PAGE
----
Parent’s anger as all three school choices are refused

Tracy Simpson and son Luke Venney, four.  Picture: OX66685 Damian Halliwell

Tracy Simpson and son Luke Venney, four. Picture: OX66685 Damian Halliwell Buy this photo

First published in News Herald Series: Photograph of the Author by , Reporter covering Abingdon and Wantage, South Oxford and Kennington. Call me on 01865 425431

MORE than 230 children have failed to get a place at any of their chosen primary schools.

Oxfordshire County Council last week told parents which schools they had allocated for their children, saying 89.09 per cent had won places at their first choice option.

Yesterday it told the Oxford Mail that 3.11 per cent of the 7,545 applications – 235 – had failed to be placed in any of the three choices given.

That is up on the 2.63 per cent of children from last year who missed out.

However, there were an extra 361 children overall seeking places this year, so while the number of children missing out rose by 46, the number who did win a place at a school of their choice also rose by 315.

Tracy Simpson’s son Luke did not get any of his three choices near their home in Risinghurst, including his catchment area school Sandhills.

Instead he has been placed at a free school, Tyndale, two-and-a-half miles away in Cowley.

Ms Simpson, 36, a nurse at the John Radcliffe Hospital, will now have to get Luke to school before going to work each day.

She said: “I got my application in on time, I even rang in advance to check everything was in order.

“To get my child to school in Cowley then get to work on time is just impossible.

“I’m not happy that it’s a free school either – Cowley isn’t even my community.”

Although the family do not live in its catchment, they went for Windmill Primary as the first choice. Sandhills was the second choice, but the council said its 30 places were oversubscribed with 53 people putting it down as their first choice.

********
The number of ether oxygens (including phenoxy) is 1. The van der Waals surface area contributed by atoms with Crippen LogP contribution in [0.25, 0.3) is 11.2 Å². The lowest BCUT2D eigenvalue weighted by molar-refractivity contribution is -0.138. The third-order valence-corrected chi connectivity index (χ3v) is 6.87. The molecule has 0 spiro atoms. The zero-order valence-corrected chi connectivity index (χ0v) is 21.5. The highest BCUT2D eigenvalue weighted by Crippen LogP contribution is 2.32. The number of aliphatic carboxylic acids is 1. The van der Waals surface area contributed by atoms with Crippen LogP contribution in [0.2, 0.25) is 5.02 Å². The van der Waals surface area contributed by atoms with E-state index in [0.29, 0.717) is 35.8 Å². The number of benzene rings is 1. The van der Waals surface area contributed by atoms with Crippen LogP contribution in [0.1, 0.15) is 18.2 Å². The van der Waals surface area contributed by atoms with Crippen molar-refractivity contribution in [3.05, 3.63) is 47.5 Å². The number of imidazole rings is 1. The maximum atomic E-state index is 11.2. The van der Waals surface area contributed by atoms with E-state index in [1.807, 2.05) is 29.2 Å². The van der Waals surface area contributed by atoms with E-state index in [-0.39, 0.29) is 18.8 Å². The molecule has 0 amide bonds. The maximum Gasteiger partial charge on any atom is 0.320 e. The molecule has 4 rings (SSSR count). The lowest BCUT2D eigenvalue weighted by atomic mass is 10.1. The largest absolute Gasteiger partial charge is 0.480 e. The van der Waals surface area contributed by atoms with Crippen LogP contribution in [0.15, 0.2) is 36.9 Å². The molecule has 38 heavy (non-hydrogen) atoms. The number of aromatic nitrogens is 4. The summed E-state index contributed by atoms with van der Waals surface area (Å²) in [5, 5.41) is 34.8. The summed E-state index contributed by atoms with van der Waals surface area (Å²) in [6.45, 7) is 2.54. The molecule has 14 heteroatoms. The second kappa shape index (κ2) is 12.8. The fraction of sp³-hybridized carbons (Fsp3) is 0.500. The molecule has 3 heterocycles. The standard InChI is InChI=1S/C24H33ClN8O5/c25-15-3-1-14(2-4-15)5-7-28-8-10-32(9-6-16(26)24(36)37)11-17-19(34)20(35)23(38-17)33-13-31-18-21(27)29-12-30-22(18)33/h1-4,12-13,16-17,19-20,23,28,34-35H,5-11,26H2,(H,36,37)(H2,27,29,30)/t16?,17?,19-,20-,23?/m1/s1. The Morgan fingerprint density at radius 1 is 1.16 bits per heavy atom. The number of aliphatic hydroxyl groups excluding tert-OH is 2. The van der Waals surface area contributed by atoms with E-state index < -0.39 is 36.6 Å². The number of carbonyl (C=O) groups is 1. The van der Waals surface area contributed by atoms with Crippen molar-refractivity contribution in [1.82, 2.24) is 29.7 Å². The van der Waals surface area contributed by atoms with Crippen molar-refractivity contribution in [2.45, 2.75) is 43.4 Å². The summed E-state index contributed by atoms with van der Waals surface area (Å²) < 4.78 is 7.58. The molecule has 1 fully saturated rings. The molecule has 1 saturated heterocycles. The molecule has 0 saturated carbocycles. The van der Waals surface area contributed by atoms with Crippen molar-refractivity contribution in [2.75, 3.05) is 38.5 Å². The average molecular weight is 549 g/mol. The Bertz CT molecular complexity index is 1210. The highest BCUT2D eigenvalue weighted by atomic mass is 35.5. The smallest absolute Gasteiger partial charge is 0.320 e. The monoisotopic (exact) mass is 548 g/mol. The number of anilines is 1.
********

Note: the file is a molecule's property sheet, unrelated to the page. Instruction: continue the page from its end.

Council spokesman Owen Morton said because of this it had limited successful applicants to those living just 0.37s miles away. The Simpsons lived 0.72 miles, he said.

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Windmill primary saw 108 first choice preferences competing for its 90 places, and St Andrews, Ms Simpson’s third preference, saw 55 first preferences compete for its 30 places.

Cabinet member for education, Melinda Tilley, said the council is tackling demand for primary school places.

Mark Cooper wanted his daughter Summer, three, to go to the same school as her big sister Poppy – St James CofE, near their home in Blackbird Leys.

Instead, she has been given a place at Our Lady’s Catholic Primary – his second choice – more than half an hour’s walk away in Cowley.

Mr Cooper, 37, a full-time dad, said: “We thought she would be in the same school as Poppy.

“My partner Tansy works from 9am, and I can’t be in two places at once.

The council is creating new places at 20 schools in the county. Mr Morton said: “Where schools receive more applications than they have places available, this sometimes means not all children applying from within the catchment area can be offered a place.